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Potterism A Tragi-Farcical Tract   By: (1881-1958)

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POTTERISM

A TRAGI FARCICAL TRACT

BY ROSE MACAULAY

Author of 'What Not,' etc.

1920

TO THE UNSENTIMENTAL PRECISIANS IN THOUGHT, WHO HAVE, ON THIS CONFUSED, INACCURATE, AND EMOTIONAL PLANET, NO FIT HABITATION

'They contract a Habit of talking loosely and confusedly.' J. CLARKE.

'My dear friend, clear your mind of cant.... Don't think foolishly.' SAMUEL JOHNSON.

'On the whole we are Not intelligent No, no, no, not intelligent.' W.S. GILBERT.

'Truth may perhaps come to the price of a Pearle, that sheweth best by day; But it will not rise to the price of a Diamond or Carbuncle, that sheweth best in varied lights. A mixture of a Lie doth ever adde Pleasure. Doth any man doubt, that if there were taken out of men's mindes Vaine Opinions, Blattering Hopes, False Valuations, Imaginations as one would, and the like, but it would leave the Mindes of a Number of Men poore shrunken Things, full of Melancholy and Indisposition and unpleasing to themselves?' FRANCIS BACON.

'What is it that smears the windows of the senses? Thought, convention, self interest.... We see the narrow world our windows show us not in itself, but in relation to our own needs, moods, and preferences ... for the universe of the natural man is strictly egocentric.... Unless we happen to be artists and then but rarely we never know the "thing seen" in its purity; never from birth to death, look at it with disinterested eyes.... It is disinterestedness, the saint's and poet's love of things for their own sakes ... which is the condition of all real knowledge.... When ... the verb "to have" is ejected from the centre of your consciousness ... your attitude to life will cease to be commercial and become artistic. Then the guardian at the gate, scrutinising and sorting the incoming impressions, will no longer ask, "What use is this to me? "... You see things at last as the artist does, for their sake, not for your own.' EVELYN UNDERHILL.

CONTENTS

PART I. TOLD BY R.M.

I. POTTERS II. ANTI POTTERS III. OPPORTUNITY IV. JANE AND CLARE

PART II. TOLD BY GIDEON

I. SPINNING II. DINING WITH THE HOBARTS III. SEEING JANE

PART III. TOLD BY LELIA YORKE

I. THE TERRIBLE TRAGEDY ON THE STAIRS II. AN AWFUL SUSPICION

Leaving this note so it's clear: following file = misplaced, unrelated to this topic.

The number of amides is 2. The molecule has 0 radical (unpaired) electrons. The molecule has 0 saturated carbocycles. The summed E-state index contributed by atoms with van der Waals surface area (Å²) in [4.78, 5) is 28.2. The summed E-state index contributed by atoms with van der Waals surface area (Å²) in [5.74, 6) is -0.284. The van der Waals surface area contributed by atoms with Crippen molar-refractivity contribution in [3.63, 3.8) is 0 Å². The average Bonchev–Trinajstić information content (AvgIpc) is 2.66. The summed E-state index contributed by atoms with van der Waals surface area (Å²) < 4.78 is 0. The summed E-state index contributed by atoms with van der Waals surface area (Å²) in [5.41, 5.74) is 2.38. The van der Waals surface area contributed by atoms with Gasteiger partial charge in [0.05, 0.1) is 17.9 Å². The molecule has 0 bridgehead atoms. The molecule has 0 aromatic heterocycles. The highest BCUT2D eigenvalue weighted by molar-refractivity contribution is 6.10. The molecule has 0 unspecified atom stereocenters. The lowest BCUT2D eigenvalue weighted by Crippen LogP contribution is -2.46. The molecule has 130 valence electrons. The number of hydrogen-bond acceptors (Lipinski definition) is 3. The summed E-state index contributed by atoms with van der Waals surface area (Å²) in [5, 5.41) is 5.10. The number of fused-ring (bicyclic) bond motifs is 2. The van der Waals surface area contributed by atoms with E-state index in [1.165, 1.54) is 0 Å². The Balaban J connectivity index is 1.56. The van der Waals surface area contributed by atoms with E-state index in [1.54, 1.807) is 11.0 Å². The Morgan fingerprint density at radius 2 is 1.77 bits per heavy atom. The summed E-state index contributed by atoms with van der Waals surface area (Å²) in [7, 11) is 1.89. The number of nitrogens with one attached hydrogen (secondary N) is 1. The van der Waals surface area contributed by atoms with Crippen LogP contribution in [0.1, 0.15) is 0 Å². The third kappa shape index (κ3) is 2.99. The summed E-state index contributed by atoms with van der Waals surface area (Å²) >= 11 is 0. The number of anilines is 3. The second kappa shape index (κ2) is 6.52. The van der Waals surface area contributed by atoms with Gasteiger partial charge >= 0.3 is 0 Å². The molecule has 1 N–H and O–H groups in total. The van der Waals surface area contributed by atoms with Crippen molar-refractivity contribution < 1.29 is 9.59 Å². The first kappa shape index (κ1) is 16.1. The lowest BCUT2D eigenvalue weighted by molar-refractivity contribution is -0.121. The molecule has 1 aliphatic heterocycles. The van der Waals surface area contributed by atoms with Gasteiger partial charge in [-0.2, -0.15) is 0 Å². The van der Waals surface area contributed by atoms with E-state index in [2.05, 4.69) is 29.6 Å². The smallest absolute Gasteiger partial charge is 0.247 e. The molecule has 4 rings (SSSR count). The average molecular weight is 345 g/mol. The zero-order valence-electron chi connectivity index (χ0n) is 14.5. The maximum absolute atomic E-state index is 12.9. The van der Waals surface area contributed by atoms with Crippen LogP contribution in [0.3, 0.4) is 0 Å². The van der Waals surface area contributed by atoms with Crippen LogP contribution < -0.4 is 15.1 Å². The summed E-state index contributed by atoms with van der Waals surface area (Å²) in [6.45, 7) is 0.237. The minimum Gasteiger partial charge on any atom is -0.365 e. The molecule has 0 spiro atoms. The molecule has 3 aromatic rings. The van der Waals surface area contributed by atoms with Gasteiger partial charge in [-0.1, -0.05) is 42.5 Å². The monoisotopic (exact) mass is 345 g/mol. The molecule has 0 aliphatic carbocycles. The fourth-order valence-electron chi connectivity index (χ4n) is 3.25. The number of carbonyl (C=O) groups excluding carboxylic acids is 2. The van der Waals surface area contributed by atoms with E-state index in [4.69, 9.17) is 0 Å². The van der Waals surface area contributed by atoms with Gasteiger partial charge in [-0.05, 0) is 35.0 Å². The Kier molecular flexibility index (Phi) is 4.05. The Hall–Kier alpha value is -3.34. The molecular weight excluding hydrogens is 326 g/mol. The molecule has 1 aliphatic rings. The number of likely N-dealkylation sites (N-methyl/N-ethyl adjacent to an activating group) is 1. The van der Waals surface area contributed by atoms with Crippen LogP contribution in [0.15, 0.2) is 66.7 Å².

PART IV. TOLD BY KATHERINE VARICK

A BRANCH OF STUDY

PART V. TOLD BY JUKE

GIVING ADVICE

PART VI. TOLD BY R.M.

I. THE END OF A POTTER MELODRAMA II. ENGAGED TO BE MARRIED III. THE PRECISIAN AT WAR WITH THE WORLD IV. RUNNING AWAY V. A PLACARD FOR THE PRESS

PART I:

TOLD BY R.M.

CHAPTER I

POTTERS

1

Johnny and Jane Potter, being twins, went through Oxford together. Johnny came up from Rugby and Jane from Roedean. Johnny was at Balliol and Jane at Somerville. Both, having ambitions for literary careers, took the Honours School of English Language and Literature. They were ordinary enough young people; clever without being brilliant, nice looking without being handsome, active without being athletic, keen without being earnest, popular without being leaders, open handed without being generous, as revolutionary, as selfish, and as intellectually snobbish as was proper to their years, and inclined to be jealous one of the other, but linked together by common tastes and by a deep and bitter distaste for their father's newspapers, which were many, and for their mother's novels, which were more. These were, indeed, not fit for perusal at Somerville and Balliol. The danger had been that Somerville and Balliol, till they knew you well, should not know you knew it.

In their first year, the mother of Johnny and Jane ('Leila Yorke,' with 'Mrs. Potter' in brackets after it), had, after spending Eights Week at Oxford, announced her intention of writing an Oxford novel. Oh God, Jane had cried within herself, not that; anything but that; and firmly she and Johnny had told her mother that already there were Keddy , and Sinister Street , and The Pearl , and The Girls of St... Continue reading book >>




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